An appeals court has upheld the convictions but reduced the sentences of two teachers charged with trying to overthrow the government during Arab Spring-inspired protests.
Bahrain court cuts sentences of protesting teachers
An appeals court in Bahrain upheld the convictions but reduced the sentences of two teachers who were charged with trying to overthrow the regime during Arab Spring-inspired protests last year.
Mahdi Abu Deeb, president of the teachers union, and union vice president Jalila Al Salman, were sentenced by a quasi-military court in 2011 to ten years and three years in prison, respectively. Lawyers said that the civilian appeals court yesterday reduced Abu Deeb's sentence to five years and Al Salmans' to six months.
The charges against them stem from a strike by the teachers' union in February, 2011 at the height of protests in the central Pearl Roundabout.
The prosecution argued that by encouraging the strike, the two defendants had been working for the overthrow of the regime, had stalled the education system and had incited hatred.
But Abu Deeb and Al Salman deny the charges and said that they were forced to sign confessions under torture. Al Salman says that she was held in solitary confinement for 18 days and was kept in freezing cold conditions for part of her time in prison.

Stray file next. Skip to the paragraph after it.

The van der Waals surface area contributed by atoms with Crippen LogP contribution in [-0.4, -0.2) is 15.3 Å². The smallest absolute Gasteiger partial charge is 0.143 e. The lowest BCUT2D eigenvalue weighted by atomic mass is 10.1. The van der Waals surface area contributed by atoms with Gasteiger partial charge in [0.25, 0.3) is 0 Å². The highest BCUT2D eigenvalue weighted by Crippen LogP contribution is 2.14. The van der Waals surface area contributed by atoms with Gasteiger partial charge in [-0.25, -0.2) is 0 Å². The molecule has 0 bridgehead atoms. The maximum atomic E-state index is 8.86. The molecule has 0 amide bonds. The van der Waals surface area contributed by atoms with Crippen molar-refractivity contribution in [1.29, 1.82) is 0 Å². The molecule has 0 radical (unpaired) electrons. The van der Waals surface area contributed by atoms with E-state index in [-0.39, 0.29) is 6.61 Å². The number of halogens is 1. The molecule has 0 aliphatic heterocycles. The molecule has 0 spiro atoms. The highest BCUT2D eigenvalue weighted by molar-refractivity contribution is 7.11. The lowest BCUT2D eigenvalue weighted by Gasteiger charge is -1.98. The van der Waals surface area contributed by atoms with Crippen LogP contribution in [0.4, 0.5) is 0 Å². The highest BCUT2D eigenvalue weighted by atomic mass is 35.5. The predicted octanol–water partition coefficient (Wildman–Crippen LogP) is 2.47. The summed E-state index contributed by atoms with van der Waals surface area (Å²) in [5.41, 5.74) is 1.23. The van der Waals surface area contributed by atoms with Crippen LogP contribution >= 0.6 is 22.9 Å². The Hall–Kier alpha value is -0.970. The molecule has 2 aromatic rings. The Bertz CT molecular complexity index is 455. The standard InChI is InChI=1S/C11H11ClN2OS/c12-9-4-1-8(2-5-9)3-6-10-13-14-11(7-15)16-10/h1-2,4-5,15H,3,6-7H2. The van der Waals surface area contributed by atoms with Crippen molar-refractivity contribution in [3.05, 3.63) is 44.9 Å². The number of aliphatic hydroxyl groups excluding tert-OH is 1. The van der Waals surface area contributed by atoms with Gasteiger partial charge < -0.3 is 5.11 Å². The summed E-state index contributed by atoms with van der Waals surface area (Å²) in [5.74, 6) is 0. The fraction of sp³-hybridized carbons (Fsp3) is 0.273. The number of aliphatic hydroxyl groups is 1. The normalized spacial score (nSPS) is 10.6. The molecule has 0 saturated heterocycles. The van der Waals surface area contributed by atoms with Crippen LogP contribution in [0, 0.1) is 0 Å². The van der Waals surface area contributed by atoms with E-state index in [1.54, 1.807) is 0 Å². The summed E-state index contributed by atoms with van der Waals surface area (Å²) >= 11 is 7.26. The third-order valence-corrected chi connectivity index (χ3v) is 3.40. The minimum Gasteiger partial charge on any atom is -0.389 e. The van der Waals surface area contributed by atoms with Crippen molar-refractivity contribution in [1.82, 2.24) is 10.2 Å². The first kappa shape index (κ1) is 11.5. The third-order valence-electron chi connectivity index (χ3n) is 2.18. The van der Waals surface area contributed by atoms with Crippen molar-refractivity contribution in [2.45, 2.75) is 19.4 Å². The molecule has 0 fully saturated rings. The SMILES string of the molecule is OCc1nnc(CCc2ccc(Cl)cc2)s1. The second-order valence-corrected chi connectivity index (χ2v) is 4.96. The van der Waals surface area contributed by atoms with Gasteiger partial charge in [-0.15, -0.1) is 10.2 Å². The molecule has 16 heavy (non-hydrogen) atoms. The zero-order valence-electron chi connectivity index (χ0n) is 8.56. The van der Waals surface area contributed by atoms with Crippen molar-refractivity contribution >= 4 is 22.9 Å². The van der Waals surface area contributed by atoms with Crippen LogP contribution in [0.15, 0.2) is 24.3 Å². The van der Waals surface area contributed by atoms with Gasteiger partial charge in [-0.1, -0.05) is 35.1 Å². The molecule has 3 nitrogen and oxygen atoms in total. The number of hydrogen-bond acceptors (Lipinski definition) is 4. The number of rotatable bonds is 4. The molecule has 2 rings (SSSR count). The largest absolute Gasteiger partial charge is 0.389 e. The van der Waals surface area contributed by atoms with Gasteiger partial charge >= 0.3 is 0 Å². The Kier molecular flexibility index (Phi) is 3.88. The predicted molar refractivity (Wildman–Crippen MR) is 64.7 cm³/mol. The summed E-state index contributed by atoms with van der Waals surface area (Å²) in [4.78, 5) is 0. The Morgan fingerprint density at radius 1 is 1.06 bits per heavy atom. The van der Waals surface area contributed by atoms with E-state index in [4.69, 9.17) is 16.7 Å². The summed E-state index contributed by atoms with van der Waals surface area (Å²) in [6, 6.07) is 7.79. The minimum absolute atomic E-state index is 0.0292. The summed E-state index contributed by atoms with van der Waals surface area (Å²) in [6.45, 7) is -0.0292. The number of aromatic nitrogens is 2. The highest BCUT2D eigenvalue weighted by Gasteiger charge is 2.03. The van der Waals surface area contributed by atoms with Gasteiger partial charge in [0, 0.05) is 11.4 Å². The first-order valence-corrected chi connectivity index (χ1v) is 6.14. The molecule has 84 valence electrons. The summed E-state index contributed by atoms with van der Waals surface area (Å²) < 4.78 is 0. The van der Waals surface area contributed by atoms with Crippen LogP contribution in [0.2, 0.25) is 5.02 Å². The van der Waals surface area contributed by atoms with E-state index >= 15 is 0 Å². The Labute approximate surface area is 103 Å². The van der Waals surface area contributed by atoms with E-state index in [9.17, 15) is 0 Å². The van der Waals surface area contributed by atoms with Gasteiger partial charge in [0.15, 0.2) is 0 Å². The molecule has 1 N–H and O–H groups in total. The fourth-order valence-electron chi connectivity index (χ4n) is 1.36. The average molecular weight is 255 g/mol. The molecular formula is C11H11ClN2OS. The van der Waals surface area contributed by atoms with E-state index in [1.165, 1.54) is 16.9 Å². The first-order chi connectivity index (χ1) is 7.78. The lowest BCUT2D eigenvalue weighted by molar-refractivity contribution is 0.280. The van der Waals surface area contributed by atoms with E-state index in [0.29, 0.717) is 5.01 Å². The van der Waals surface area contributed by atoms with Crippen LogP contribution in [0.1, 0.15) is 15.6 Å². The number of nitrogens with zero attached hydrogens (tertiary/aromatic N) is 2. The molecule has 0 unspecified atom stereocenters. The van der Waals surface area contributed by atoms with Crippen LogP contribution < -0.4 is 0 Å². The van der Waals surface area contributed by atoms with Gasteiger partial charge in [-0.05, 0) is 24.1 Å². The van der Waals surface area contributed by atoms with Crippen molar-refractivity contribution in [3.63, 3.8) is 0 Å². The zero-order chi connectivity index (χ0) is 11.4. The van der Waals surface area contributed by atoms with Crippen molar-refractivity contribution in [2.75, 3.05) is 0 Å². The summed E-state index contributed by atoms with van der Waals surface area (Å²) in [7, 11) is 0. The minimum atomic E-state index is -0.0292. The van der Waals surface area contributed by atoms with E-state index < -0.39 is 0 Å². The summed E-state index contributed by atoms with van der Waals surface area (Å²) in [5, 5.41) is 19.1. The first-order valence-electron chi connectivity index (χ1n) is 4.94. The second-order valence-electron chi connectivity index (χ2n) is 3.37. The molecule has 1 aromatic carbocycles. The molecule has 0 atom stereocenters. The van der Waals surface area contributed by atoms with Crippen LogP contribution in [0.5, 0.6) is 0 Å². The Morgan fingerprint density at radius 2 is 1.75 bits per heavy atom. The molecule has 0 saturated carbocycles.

"I believe that these verdicts are completely political," said Al Salman, who was released on bail last November. "Although we were expecting bad news, we were hoping to have a better judgment. ... They did not consider that all the confessions were under threat and torture."
Numerous convictions from the 2011 unrest have gone through retrials and appeals after a government-commissioned inquiry expressed concern last November over the trying of civilians by military tribunals and the treatment of prisoners.
Abu Deeb's family also said they were disappointed with the ruling and believed the charges were politically motivated. "563 days [that he was in prison so far] were hard … two years are a nightmare," his daughter, Maryam Abu Deeb, wrote on her Twitter feed after the verdict. The defendants can appeal the verdict to a Cassation Court, whose ruling would be final.
The ruling comes after a tense weekend of clashes between opposition protesters and security forces that left one police officer dead and another critically injured.
Authorities in Bahrain said the policeman died Friday after a homemade bomb was launched at police in the village of Al Eker, about 20 kilometres south of Manama. Police said they arrested seven suspects in the case.
"We won't stop at just determining who committed the crime, but we will also determine who orchestrated the explosion and who trained the individuals in their bomb-making skills," interior minister Lt-Gen Sheikh Rashid bin Abdullah Al Khalifa said on Saturday, in condemning the "domestic terror act."
Opposition activists said yesterday that Al Eker had been sealed off by security forces.
"All the entrances are closed by the police," said one activist who entered the village on yesterday morning. He said that markets were running low on bread and schools were closed. "No one is walking on the streets; it's kind of a no-man's-land."